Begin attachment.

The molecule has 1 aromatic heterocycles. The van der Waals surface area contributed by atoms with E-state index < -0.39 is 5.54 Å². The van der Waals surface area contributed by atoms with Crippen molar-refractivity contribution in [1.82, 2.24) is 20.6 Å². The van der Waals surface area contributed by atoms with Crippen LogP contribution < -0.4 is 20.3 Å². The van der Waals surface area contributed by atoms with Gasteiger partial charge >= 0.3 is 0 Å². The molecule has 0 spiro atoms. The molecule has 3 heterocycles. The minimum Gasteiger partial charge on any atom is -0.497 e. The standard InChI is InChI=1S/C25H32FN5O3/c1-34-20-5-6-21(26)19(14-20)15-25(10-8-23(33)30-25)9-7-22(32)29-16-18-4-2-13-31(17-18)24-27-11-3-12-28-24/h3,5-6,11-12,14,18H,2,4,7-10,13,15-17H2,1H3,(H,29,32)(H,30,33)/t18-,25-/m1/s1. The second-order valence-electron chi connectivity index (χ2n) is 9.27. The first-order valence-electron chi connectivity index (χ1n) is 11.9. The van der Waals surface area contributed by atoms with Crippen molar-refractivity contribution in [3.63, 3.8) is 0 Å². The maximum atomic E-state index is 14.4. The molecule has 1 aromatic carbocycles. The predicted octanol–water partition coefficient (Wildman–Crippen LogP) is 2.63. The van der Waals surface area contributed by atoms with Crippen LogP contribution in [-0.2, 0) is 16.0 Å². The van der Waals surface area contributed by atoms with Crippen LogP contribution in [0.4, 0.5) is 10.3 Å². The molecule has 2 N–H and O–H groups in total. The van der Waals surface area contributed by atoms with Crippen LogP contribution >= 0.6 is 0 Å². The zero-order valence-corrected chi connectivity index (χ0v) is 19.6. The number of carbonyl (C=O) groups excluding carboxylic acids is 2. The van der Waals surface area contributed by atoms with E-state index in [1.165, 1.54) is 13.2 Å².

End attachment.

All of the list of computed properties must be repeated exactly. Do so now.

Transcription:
The molecule has 1 aromatic heterocycles. The van der Waals surface area contributed by atoms with E-state index < -0.39 is 5.54 Å². The van der Waals surface area contributed by atoms with Crippen molar-refractivity contribution in [1.82, 2.24) is 20.6 Å². The van der Waals surface area contributed by atoms with Crippen LogP contribution < -0.4 is 20.3 Å². The van der Waals surface area contributed by atoms with Gasteiger partial charge >= 0.3 is 0 Å². The molecule has 0 spiro atoms. The molecule has 3 heterocycles. The minimum Gasteiger partial charge on any atom is -0.497 e. The standard InChI is InChI=1S/C25H32FN5O3/c1-34-20-5-6-21(26)19(14-20)15-25(10-8-23(33)30-25)9-7-22(32)29-16-18-4-2-13-31(17-18)24-27-11-3-12-28-24/h3,5-6,11-12,14,18H,2,4,7-10,13,15-17H2,1H3,(H,29,32)(H,30,33)/t18-,25-/m1/s1. The second-order valence-electron chi connectivity index (χ2n) is 9.27. The first-order valence-electron chi connectivity index (χ1n) is 11.9. The van der Waals surface area contributed by atoms with Crippen molar-refractivity contribution in [3.63, 3.8) is 0 Å². The maximum atomic E-state index is 14.4. The molecule has 1 aromatic carbocycles. The predicted octanol–water partition coefficient (Wildman–Crippen LogP) is 2.63. The van der Waals surface area contributed by atoms with Crippen LogP contribution in [-0.2, 0) is 16.0 Å². The van der Waals surface area contributed by atoms with Crippen LogP contribution in [0.4, 0.5) is 10.3 Å². The molecule has 2 N–H and O–H groups in total. The van der Waals surface area contributed by atoms with Crippen LogP contribution >= 0.6 is 0 Å². The zero-order valence-corrected chi connectivity index (χ0v) is 19.6. The number of carbonyl (C=O) groups excluding carboxylic acids is 2. The van der Waals surface area contributed by atoms with E-state index in [1.165, 1.54) is 13.2 Å².